With rising food prices, UK supermarket Iceland has launched its BNPL scheme to maintain affordability for its most vulnerable customers.
Partnering with non-profit, Food for You, the supermarket has made short-term, interest-free microloans available for members of The Iceland Food Club. Customers can apply for loans of £25-£100, which are loaded onto a card, which can then be used throughout the country in any of the company’s stores.
Loans can be paid off in installments of £10 every week and are available six times a year, coinciding with school holidays.
At school, 1.7 million children are eligible for free school meals, taking some of the pressure off vulnerable families. During school holidays, they could feel the effects of inflation significantly more, with food price inflation reaching 12.6% in July after maintaining a steady average of 2.86% between 1989-2021.
The launch follows its successful trial run earlier this month, which they claimed had reduced the use of food banks by 92%.
But is BNPL the right way?
BNPL has had a bumpy ride of late, especially within the UK.
The modern BNPL market has become one of the fastest-growing sectors in finance. Between 2018 and 2020, BNPL transactions value grew by 292%. In 2021 the total value of global transactions had reached $120 billion.
In 2022, however, the market hit a snag in the UK. The FCA, which continues without regulation on BNPL, announced guidance for BNPL firms following contract changes in the four leading firms’ policies. The UK government also launched a consultation, whose results were published in June.
Charity Citizens Advice in June released their findings that 40% of BNPL customers in the UK have borrowed money to meet their payments on time, creating a debt spiral. According to their survey, 51% of 18-34 year-olds had borrowed money to pay for BNPL purchases, compared to 39% of 35-54 year-olds and 24% of people over 55.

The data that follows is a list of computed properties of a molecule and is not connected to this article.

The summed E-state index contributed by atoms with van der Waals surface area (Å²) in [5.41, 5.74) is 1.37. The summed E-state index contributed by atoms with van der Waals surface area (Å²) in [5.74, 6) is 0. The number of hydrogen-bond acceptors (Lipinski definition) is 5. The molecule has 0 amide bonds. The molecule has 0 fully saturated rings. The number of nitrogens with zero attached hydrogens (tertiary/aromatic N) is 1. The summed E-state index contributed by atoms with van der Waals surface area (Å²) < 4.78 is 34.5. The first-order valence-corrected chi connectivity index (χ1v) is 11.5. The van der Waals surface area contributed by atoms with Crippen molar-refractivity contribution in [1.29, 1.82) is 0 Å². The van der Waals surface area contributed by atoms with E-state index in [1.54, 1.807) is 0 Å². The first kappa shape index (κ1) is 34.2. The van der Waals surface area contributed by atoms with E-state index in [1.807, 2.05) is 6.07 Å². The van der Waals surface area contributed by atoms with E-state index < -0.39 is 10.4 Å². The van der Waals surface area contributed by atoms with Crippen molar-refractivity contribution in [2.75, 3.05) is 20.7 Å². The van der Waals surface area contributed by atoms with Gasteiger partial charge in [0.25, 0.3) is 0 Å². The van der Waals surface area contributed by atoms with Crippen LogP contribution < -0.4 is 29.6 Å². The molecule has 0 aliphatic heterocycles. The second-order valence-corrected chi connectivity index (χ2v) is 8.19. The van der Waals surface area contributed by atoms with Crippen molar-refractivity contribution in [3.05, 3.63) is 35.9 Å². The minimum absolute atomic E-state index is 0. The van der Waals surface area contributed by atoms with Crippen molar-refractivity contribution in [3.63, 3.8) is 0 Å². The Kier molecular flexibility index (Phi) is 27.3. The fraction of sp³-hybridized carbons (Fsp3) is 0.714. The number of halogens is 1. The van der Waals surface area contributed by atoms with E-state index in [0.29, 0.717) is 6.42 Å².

The FCA has since warned firms about misleading advertisements of their BNPL products. Sheldon Mills, Executive Director of Consumers and Competition at the FCA, said, “As we face a cost-of-living crisis, consumers are having to make difficult decisions about their finances and how they pay for goods and services.”
“Firms need to ensure consumers, particularly those in vulnerable circumstances, are equipped with the right information at the right time, so they can make effective, timely, and properly informed decisions. It is vital that adverts are clear, fair, and not misleading.”
Critics of the Iceland BNPL initiative have called it “deeply disingenuous,” accusing the company of encouraging customers to spend more than they can afford.
Richard Walker, Managing Director of Iceland, said that these critics are “middle-class people who have no difficulty accessing mainstream banks themselves and would not think twice about paying for their weekly shop with a credit card.”
A result of 18 months of pilot programs
Iceland’s BNPL launch has been a long time coming. Over 18 months, the firm has piloted multiple regional trials, which they report having been helpful to 95% of participants. According to the results of these trials, 92% were able to end or reduce their use of food banks; and more than 80% stopped borrowing from high-cost loan sharks.
“All the evidence we have seen from our trials – and from researching the widespread use of microcredit around the world – is that BNPL is a really helpful way of managing low and irregular incomes and improving the quality of life and the self-respect of those taking part,” said Walker.
The partnership with the non-profit Fair for You paints the initiative positively. Fair for You has provided households with affordable loans for some time and advertises that responsible lending is at its core.
Sho Sugihara, Founder and CEO of credit builder fintech, Pave, said, “The fact that a non-profit lender is backing the product makes me more comfortable with the announcement.”
“I think it’s important to consider the alternative for these consumers: borrowing money from friends, payday loans, or using credit cards. If the Iceland loan is interest-free, then that is a good alternative to some of those options.”
“However, I gather that it would leave a mark on your credit file if you miss a payment, so consumers should be reticent of that.”